Climate and energy group calls for EU emissions trading reform to match historic Paris climate deal
CAN Europe chief responds to comments by European Parliament's lead ETS reform rapporteur Ian Duncan.
ETS has suffered from an oversupply of allowances | Credit: PA Photos
At their meeting next week (21 June) the European Parliament’s environment, public health and food safety committee will discuss reform of the emissions trading scheme.
The most troubling aspect of the current ETS debate is that MEPs have been silent on the most important part of the reform to bring the ETS in line with the COP 21 Paris agreement and to turn it into a functioning climate policy.
The Paris agreement was a milestone. All countries agreed that we need to take steps to limit temperature rise to 1.5°C. They furthermore recognised that their current climate commitments are inconsistent with this goal and therefore must be revised and improved.
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The ETS discussion, on the other hand, has focused almost exclusively on the so-called carbon leakage issue: which industries should receive how many free pollution permits. However, what drives emission reductions is not determined by the auctioning share but by the emissions cap and the resulting carbon budget.
The ETS has suffered for years from a gigantic oversupply of pollution permits. This is due to a weak 2020 target (which has already been met years in advance) and extremely cheap international offsets of dubious quality. As a result, permit prices are so low that they cannot drive emission cuts.
The post-2020 reform is the very last opportunity to make the ETS relevant. If the ETS is not reformed and its ambition is not increased it will, at best, remain an ineffective paper tiger and at worst, undermine other climate action.
Ian Duncan, the rapporteur in charge of the ETS file in the European Parliament's environment (ENVI) committee, argues that his recently published reform proposals have a "triple lock" on ambition. Let’s look at them a bit more carefully:
Lock one is a legal review clause for the ETS target that would start in 2023. While it is a welcome advance to see the Paris review commitment partly reflected in the ENVI draft report, this would at the earliest result in a higher target to be decided in 2025 and likely not take effect until 2030.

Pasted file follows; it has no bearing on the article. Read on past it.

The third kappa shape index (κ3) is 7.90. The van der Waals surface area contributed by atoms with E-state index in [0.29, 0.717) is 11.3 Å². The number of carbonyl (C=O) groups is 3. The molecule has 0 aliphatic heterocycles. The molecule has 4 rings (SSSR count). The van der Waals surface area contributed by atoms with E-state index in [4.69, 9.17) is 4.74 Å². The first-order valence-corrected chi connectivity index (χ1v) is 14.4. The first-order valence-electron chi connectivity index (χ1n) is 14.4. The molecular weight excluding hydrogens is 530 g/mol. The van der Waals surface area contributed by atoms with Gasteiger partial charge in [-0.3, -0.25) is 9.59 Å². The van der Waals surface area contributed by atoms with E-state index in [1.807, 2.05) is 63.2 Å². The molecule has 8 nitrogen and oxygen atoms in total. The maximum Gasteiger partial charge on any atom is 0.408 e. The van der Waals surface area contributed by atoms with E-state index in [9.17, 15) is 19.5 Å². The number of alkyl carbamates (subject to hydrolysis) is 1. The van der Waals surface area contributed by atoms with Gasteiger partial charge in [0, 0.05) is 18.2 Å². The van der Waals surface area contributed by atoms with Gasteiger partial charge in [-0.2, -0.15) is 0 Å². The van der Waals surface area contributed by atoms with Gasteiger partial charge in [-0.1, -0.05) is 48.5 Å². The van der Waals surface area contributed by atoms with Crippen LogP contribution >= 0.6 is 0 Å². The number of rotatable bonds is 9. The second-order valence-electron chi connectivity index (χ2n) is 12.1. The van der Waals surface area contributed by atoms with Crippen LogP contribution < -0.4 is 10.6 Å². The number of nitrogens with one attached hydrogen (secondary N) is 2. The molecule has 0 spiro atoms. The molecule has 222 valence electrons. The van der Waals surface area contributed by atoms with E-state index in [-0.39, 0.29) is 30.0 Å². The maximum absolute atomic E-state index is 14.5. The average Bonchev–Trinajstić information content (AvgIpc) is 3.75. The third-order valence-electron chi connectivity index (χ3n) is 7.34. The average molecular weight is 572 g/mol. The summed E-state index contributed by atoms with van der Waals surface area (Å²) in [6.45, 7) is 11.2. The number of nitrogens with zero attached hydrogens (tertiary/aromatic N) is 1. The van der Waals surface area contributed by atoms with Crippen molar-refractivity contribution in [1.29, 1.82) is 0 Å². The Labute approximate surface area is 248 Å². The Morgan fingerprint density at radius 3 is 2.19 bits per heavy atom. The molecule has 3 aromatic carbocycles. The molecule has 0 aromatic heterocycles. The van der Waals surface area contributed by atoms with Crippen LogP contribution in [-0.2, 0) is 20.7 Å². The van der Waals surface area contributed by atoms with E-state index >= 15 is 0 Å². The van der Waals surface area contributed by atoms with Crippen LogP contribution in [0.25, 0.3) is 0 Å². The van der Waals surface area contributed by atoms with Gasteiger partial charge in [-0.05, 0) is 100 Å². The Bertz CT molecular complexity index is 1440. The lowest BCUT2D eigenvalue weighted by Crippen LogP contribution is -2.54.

This is a lock, but one that locks in high emissions. Starting a first review by 2023 is simply too late. If the EU wants to show international leadership on climate issues it must improve its targets, including the ETS target, in time for the 2018 global stocktake agreed in Paris.
Duncan’s second lock is a proposal that the European Commission must determine the effect of measures taken outside the ETS that have an impact on it and, when necessary, adjust the ETS to redress the balance. If this means that allowances would be tightened to reflect other policies, then that would indeed be a very welcome measure. If, on the other hand, it is used as an argument to weaken other, more successful policy instruments, then this measure would be counterproductive.
The third lock would allow EU member states that have retired coal-burning power plants to cancel allowances to avoid a "waterbed" effect, when more ambitious climate targets in one country lead to less ambition in the rest of the EU. This is indeed a much needed measure, although it should not be limited to actions solely within the power sector. A member state should be free to choose to not bring to auction their allowances, in order to ratchet up climate ambition.
Despite the measures that Duncan is proposing, the current ENVI draft proposal remains weaker than that of the Parliament's industry, research and energy committee (ITRE). This was confirmed by Thompson Reuters analysts who modelled a very modest but nevertheless higher price increase under the ITRE proposal than under the ENVI one. This is highly unusual.
Duncan points out that he is only trying to find common ground, reflecting the general lack of appetite for substantial reforms. This may indeed be so. But in an atmosphere of apathy towards real reforms, it is the ENVI committee’s task to call for climate integrity.
The ETS reform proposal by the Commission based on the 2014 Council conclusions was developed before the Paris summit and needs to be substantially improved. This must include raising the 2030 ETS target in line with the Paris objectives. The linear reduction factor needs to be increased well above 2.2 per cent. In addition, reductions need to start at the level of actual emissions and not at the weak 2020 target as this would immediately create a new surplus of emission allowances.
Lastly, surplus pollution permits must be cancelled. Such a cancellation would represent a tangible EU contribution to this year's United Nations Framework Convention on Climate Change (UNFCCC) facilitative dialogue on increasing pre-2020 action.
The severe floods that recently engulfed Paris and many parts of Europe are a stark reminder of what is at stake. The discussion on ETS reform is fundamentally a discussion about our future. The effects of climate change are becoming increasingly dire yet we continue to gobble up the small remaining carbon pie. This may explain why some in the NGO community have resorted to a "shrill" tone when trying to make their voices heard.
The fact is that the voices of science and precaution have not been heard by policy makers. ETS has remained a largely ineffective policy tool for over ten years, and if we believe analysts, will remain ineffective with the reforms suggested by both the Commission and the Parliament.
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